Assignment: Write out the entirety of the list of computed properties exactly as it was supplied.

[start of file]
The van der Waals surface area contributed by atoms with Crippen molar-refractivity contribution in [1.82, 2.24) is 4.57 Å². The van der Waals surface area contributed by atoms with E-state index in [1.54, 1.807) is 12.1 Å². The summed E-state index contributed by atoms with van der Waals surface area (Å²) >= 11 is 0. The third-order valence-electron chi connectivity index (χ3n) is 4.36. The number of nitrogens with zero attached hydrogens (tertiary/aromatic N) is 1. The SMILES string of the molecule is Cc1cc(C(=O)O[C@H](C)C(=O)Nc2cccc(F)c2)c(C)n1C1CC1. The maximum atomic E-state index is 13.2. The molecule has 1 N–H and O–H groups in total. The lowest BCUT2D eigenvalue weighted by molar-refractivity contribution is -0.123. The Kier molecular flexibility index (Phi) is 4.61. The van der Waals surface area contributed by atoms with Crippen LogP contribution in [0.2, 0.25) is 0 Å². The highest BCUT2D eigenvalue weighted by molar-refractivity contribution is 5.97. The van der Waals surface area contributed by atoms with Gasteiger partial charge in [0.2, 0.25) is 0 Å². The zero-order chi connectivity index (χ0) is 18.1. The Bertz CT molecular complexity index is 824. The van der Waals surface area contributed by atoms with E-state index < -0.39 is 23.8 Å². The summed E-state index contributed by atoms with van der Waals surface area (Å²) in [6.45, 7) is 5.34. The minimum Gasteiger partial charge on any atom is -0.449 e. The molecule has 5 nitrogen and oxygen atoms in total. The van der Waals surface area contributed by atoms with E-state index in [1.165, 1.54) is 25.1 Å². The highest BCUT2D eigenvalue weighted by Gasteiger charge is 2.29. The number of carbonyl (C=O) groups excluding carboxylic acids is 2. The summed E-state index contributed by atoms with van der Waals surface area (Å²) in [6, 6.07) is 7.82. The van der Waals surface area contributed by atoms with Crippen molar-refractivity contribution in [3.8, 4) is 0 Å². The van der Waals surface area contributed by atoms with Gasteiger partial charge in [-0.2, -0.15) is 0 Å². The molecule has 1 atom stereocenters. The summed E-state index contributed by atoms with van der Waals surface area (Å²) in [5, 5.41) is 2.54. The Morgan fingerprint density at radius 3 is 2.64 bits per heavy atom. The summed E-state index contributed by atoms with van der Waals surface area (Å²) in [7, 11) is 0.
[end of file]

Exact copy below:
The van der Waals surface area contributed by atoms with Crippen molar-refractivity contribution in [1.82, 2.24) is 4.57 Å². The van der Waals surface area contributed by atoms with E-state index in [1.54, 1.807) is 12.1 Å². The summed E-state index contributed by atoms with van der Waals surface area (Å²) >= 11 is 0. The third-order valence-electron chi connectivity index (χ3n) is 4.36. The number of nitrogens with zero attached hydrogens (tertiary/aromatic N) is 1. The SMILES string of the molecule is Cc1cc(C(=O)O[C@H](C)C(=O)Nc2cccc(F)c2)c(C)n1C1CC1. The maximum atomic E-state index is 13.2. The molecule has 1 N–H and O–H groups in total. The lowest BCUT2D eigenvalue weighted by molar-refractivity contribution is -0.123. The Kier molecular flexibility index (Phi) is 4.61. The van der Waals surface area contributed by atoms with Crippen LogP contribution in [0.2, 0.25) is 0 Å². The highest BCUT2D eigenvalue weighted by molar-refractivity contribution is 5.97. The van der Waals surface area contributed by atoms with Gasteiger partial charge in [0.2, 0.25) is 0 Å². The zero-order chi connectivity index (χ0) is 18.1. The Bertz CT molecular complexity index is 824. The van der Waals surface area contributed by atoms with E-state index < -0.39 is 23.8 Å². The summed E-state index contributed by atoms with van der Waals surface area (Å²) in [6.45, 7) is 5.34. The minimum Gasteiger partial charge on any atom is -0.449 e. The molecule has 5 nitrogen and oxygen atoms in total. The van der Waals surface area contributed by atoms with E-state index in [1.165, 1.54) is 25.1 Å². The highest BCUT2D eigenvalue weighted by Gasteiger charge is 2.29. The number of carbonyl (C=O) groups excluding carboxylic acids is 2. The summed E-state index contributed by atoms with van der Waals surface area (Å²) in [6, 6.07) is 7.82. The van der Waals surface area contributed by atoms with Crippen molar-refractivity contribution in [3.8, 4) is 0 Å². The van der Waals surface area contributed by atoms with Gasteiger partial charge in [-0.2, -0.15) is 0 Å². The molecule has 1 atom stereocenters. The summed E-state index contributed by atoms with van der Waals surface area (Å²) in [5, 5.41) is 2.54. The Morgan fingerprint density at radius 3 is 2.64 bits per heavy atom. The summed E-state index contributed by atoms with van der Waals surface area (Å²) in [7, 11) is 0.